• We are looking for a recommendation for an attorney who knows Berkeley property tax law and civil tort law. 

    A little background - In paying our city property taxes we discovered the City of Berkeley is incorrectly calculating home owners property taxes.  We took the City of Berkeley to court and won, $12,000.  But the judgment is only for the overpayment of back taxes not future taxes.  We are looking for an attorney to represent us and probably several of our neighbors in a civil tort claim to order the city collect the correct dollar amount on our property taxes.

    We think this will go to trial as the city has been very secretive about the tax information when this is public information. 

    Does anyone have any experience and reconditions for an attorney who knows
    + Residential property tax law
    + Has civil tort law experience
    + Courtroom trial experience
    + And experience with class action lawsuits against city government.

    We think this should be a very easy case as we already have a judgment against the city.

    Thank you

    I can’t speak to his specific experience in the areas you are looking, but I’d suggest you call John Gutierrez. He was extremely helpful when we were considering a lawsuit against the City of Albany.

  • Property in England - IRS Tax questions

    (2 replies)

    My Mother wants to add me as co owner of her house in England, so that when she passes away the house will automatically become mine. I would like to know how this will affect my taxes and tax reporting requirements, here in California. Any personal experiences on how  you handled this situation or referral to experts in this area would be greatly appreciated.

    Without getting too specific as this public forum and the basic information you provided is not conductive to being able to provide targeted tax advice, I would urge you speak to a tax professional on this topic.  This could potentially give rise to several tax issues both here in the U.S. and in the U.K.  There are certain benefits to inheriting real property as opposed to receiving it as a gift, and then your mom has gift and estate tax to consider (likely only in U.K., but potentially in U.S. too).  A tax professional would be able to walk you through all the pros and cons of doing this and consulting an estate and trust attorney in U.K. might provide your mom with other alternatives to ensure you get the house if a current gift turns out to not be a smart move.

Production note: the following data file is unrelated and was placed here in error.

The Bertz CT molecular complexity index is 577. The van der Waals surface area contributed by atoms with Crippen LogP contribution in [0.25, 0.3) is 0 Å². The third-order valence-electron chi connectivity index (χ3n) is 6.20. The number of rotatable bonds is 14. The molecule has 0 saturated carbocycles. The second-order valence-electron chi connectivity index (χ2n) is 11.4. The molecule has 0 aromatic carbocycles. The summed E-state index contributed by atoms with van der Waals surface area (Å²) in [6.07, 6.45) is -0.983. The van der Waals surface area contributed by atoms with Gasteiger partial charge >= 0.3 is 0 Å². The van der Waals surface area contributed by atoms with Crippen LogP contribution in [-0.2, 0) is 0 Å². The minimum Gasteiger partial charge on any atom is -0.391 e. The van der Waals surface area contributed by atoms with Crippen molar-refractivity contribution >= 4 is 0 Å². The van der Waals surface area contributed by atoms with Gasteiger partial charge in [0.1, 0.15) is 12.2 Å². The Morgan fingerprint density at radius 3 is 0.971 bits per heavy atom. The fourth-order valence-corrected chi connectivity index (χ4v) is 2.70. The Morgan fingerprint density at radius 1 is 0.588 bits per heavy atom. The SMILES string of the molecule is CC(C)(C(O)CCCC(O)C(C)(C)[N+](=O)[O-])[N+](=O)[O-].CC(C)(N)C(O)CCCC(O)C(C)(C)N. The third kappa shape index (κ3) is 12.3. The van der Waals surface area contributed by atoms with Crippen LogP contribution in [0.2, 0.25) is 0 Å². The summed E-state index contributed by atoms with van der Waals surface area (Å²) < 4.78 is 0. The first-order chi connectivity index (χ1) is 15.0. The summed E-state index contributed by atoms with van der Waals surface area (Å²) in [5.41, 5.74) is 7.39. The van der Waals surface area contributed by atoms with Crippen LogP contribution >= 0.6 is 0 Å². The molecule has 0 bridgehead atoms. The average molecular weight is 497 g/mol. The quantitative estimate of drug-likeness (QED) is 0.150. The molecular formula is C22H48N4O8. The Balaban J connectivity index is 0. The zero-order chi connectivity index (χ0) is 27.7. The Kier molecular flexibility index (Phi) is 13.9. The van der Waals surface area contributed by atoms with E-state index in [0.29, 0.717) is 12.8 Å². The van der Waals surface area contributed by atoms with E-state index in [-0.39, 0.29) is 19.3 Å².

Unless there is income from the property, there are no tax consequences nor tax reporting requirements. FINCEN requires reporting of foreign bank accounts. I am an attorney and master tax advisor. 

  • calculating basis

    (3 replies)

    I am wondering where would be a good place to look for information about calculating the basis of a property.What kinds of things add to and subtract from the basis? Is there a class I can take? This is for a family member so I'm trying to learn this stuff around my health care job, kids, etc and don't really want to pay someone to do it for me if I don't have to.


    RE: calculating basis ()

    The concept of calculating the tax basis of real estate for sale is simple. It is the purchase price, plus capital improvements, less depreciation taken or available. As a practical matter the simplicity of the concept may be offset by poor records, lack of records, confusion about depreciation if any.

    RE: calculating basis ()

    The easiest way is to hire an accountant or someone who does tax returns for a living (like enrolled agent), but if you don't want to pay anyone and the situation is pretty simple (i.e. real estate with normal capital improvements) I would look at the IRS website for guidance.  Publication 551 will likely be especially useful -- you can access it by googling or directly from the IRS website. Good luck. 

    RE: calculating basis ()

    It's more than taking classes.  You need a very good experienced honest realtor or an appraiser.

Archived Q&A and Reviews

I received an offer to appeal my property tax assessment

July 2008

I received an unsolicited offer from Cooligan & Assoc. to appeal the tax assessment on my property on a success-only fee. I'm curious if anyone has a) appealed their property tax assessment recently and how it went and/or b) if anyone has used one of these firms to do the appeal for them what the experience/outcome was. Thanks. Berkeley homeowner